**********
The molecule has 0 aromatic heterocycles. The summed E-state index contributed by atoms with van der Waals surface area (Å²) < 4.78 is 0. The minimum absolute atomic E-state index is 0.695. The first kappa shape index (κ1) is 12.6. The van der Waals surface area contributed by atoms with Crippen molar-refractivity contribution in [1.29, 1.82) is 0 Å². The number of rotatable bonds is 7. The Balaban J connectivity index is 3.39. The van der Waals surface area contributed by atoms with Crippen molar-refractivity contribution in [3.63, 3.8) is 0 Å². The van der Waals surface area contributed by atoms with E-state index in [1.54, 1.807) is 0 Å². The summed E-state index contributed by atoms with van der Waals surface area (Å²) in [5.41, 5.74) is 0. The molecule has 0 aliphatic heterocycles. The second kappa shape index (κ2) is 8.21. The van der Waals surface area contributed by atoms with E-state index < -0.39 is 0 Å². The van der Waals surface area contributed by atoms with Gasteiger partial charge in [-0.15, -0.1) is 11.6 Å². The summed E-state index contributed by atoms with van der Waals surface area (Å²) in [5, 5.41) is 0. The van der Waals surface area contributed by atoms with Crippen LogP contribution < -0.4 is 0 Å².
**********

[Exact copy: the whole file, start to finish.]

The molecule has 0 aromatic heterocycles. The summed E-state index contributed by atoms with van der Waals surface area (Å²) < 4.78 is 0. The minimum absolute atomic E-state index is 0.695. The first kappa shape index (κ1) is 12.6. The van der Waals surface area contributed by atoms with Crippen molar-refractivity contribution in [1.29, 1.82) is 0 Å². The number of rotatable bonds is 7. The Balaban J connectivity index is 3.39. The van der Waals surface area contributed by atoms with Crippen molar-refractivity contribution in [3.63, 3.8) is 0 Å². The van der Waals surface area contributed by atoms with E-state index in [1.54, 1.807) is 0 Å². The summed E-state index contributed by atoms with van der Waals surface area (Å²) in [5.41, 5.74) is 0. The molecule has 0 aliphatic heterocycles. The second kappa shape index (κ2) is 8.21. The van der Waals surface area contributed by atoms with E-state index < -0.39 is 0 Å². The van der Waals surface area contributed by atoms with Gasteiger partial charge in [-0.15, -0.1) is 11.6 Å². The summed E-state index contributed by atoms with van der Waals surface area (Å²) in [5, 5.41) is 0. The van der Waals surface area contributed by atoms with Crippen LogP contribution < -0.4 is 0 Å².